This week’s TLS has an article (“The Naked and the Read”) about Norman Mailer’s library. This is by J Michael Lennon, Mailer’s archivist and authorized biographer. Mailer seems to have been a book accumulator rather than a book collector like Waugh. He possessed over 7,000 volumes scattered over four locations: two in Brooklyn and two in Provincetown. He spent over $1,000 a month on books but was not interested in first or rare editions, only in their contents. Indeed, according to Lennon, if there was a passage or section to which he wanted to refer at some event, he would rip out the relevant pages. This was true whether the book was a signed first edition or a mass market paperback. Sometimes he taped the pages back into the book, sometimes not.
His main interests were American and French literature (he had a working knowledge of French) but he also included British writers in his library. According to Lennon:
… his favourite authors [were] those he listed on seven published surveys. They were: Dos Passos (on all seven), Tolstoy (six), Spengler, Thomas Wolfe and Marx (five), Dostoevsky, Stendhal, Hemingway and James T. Farrell (four), as well as Malraux and Steinbeck on three occasions. Several other writers are listed twice, including Melville, Borges and E. M. Forster, the only English author.
His interest in British writers extended beyond Forster, however, as we noted in a previous post where he mentioned admiring Waugh during an interview by William F Buckley. Lennon goes on to explain the extent of Mailer’s interest in British literature:
Mailer may have been more influenced by French novelists than British ones, but he nevertheless admired the skills of the latter. During a visit to London in the autumn of 1961, he told an interviewer, “Sentence for sentence, the good British authors write better than we do. I’m thinking of people like Amis, Waugh, Graham Greene. Some are bad: I’ve never been able to read Joyce Cary”…. On the other hand, he owned most of Forster’s novels. Forster was not “one of the novelists I admire most. But I have learned a lot from him” […]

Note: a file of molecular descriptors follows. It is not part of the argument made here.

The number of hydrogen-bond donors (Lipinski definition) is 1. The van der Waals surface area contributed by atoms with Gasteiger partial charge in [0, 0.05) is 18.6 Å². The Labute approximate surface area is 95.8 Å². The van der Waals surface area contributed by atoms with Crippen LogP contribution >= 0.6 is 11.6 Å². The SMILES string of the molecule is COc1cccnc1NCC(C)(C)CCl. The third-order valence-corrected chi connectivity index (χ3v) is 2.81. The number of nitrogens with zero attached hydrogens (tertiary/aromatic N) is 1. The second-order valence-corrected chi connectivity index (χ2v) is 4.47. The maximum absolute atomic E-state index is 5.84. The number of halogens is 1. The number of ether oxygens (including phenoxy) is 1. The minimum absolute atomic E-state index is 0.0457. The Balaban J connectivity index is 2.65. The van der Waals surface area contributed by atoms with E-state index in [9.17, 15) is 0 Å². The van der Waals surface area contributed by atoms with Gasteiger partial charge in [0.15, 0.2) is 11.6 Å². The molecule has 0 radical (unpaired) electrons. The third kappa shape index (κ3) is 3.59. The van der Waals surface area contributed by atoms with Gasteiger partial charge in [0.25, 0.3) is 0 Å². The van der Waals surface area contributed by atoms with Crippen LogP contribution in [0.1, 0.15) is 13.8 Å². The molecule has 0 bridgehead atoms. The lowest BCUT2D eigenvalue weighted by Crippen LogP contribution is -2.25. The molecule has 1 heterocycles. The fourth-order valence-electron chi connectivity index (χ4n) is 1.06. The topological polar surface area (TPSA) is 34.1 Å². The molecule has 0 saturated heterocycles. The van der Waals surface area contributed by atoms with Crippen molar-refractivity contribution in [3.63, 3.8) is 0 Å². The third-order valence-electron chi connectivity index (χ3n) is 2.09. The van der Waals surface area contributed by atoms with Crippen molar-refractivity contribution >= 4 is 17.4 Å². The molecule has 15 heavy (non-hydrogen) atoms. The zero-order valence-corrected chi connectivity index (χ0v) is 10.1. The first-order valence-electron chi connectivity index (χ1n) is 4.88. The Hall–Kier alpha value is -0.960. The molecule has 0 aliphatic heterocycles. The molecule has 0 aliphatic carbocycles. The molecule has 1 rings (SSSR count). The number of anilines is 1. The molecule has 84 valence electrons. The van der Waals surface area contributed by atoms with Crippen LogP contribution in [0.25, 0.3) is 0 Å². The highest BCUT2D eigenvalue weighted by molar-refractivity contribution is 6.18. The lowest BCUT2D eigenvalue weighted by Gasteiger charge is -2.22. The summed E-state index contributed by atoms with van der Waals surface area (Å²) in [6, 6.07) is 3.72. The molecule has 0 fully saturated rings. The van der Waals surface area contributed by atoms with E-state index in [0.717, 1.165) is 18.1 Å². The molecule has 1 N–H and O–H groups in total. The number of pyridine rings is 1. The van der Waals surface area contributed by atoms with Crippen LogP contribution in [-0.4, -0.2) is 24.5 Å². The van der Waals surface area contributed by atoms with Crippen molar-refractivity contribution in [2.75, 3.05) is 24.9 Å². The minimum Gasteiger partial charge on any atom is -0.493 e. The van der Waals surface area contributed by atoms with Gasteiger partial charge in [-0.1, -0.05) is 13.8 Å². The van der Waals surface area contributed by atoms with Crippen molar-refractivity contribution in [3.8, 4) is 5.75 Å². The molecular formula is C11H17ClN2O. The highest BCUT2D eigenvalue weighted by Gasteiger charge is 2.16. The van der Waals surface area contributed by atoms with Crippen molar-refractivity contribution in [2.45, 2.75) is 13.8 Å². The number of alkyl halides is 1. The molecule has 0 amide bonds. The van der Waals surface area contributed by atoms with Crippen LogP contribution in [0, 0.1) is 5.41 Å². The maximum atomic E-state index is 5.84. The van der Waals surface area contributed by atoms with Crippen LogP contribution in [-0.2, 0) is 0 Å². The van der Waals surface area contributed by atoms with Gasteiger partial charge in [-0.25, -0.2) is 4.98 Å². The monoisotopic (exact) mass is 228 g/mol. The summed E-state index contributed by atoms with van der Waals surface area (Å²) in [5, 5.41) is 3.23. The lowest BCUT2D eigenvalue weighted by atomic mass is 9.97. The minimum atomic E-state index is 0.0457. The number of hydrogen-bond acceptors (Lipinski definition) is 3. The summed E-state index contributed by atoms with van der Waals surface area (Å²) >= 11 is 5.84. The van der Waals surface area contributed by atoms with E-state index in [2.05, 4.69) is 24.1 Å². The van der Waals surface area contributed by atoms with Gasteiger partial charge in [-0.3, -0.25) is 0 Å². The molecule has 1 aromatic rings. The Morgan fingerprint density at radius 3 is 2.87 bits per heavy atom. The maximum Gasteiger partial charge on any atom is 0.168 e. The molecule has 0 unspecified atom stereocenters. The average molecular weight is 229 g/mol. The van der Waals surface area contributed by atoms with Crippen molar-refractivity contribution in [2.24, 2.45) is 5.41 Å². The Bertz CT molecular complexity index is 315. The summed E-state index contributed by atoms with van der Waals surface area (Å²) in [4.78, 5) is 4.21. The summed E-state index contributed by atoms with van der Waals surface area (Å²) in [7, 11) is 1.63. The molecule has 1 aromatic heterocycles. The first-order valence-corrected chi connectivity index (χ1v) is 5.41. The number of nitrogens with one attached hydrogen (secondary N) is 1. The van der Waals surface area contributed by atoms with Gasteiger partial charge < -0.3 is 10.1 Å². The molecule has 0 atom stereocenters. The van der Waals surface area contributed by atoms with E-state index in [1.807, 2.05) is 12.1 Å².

His best-loved British novelist was Graham Greene; he once said that The End of the Affair was the best anatomy of a love affair he had ever read (the fact that Greene wrote to him to say that he was “moved and excited” by the “magnificent” Advertisements for Myself did no harm to their relationship). […] Speaking on the BBC programme Omnibus in 1971, Mailer praised Nineteen Eighty-Four for its “profoundly prophetic vision of a world filled with dull, awful, profoundly picayune little wars . . . that would kill the world slowly”. Orwell admired Mailer’s work, and said in a letter in 1949 that The Naked and the Dead was “awfully good, the best war book of the last war yet”, a comment that appeared on paperback copies of the novel for decades. Some of the other British books on the shelves are The Mill on the Floss, Women in Love (discussed at length in The Prisoner of Sex, 1971), The Good Soldier and Cyril Connolly’s The Missing Diplomats, a non-fiction examination of the scandal surrounding the Cambridge spies Guy Burgess and Donald Maclean, which Mailer probably consulted for Harlot’s Ghost. The earliest book by a British writer is Charlotte Brontë’s final novel, Villette (1853), a Folio Society edition which shows no dog ears. There is nothing by Austen, Dickens, Trollope, or Hardy.
Waugh and Mailer met at least once, in 1961 (probably during the visit mentioned above), at a party in Somerset given by a Mrs Kidd. Waugh told Ann Fleming in a 23 September 1961 letter that one of the horses “bit an American pornographer who tried to give it vodka.” This was Mailer, accompanied by Mrs Kidd’s daughter, Lady Jean Campbell (whom Mailer later married). Waugh’s letter continues:
I had never met Lady Jean Campbell and was fascinated. She came to us next day bringing the bitten pornographer. He might have come straight from your salon–a swarthy gangster just out of a mad house where he had been sent after an attempt to cut his wife’s throat. It is his first visit to England. His tour is Janet Kidd, Randolph, Ian Argyll. He will be able to write a revealing pornogram of English life.
Mailer responded to this description, apparently in response to a letter of enquiry from Mark Amory:
The horse did bite me on the finger but I was not feeding him vodka, just patting his nose…I did not cut my wife’s throat…Jean Campbell asked me what I thought of him [Waugh] and I said ‘Lots of fun. Much sweeter than I expected.’ Letters, 572-73.
The archives of both writers have come to rest in the same building at the Harry Ransom Center in Austin, Texas.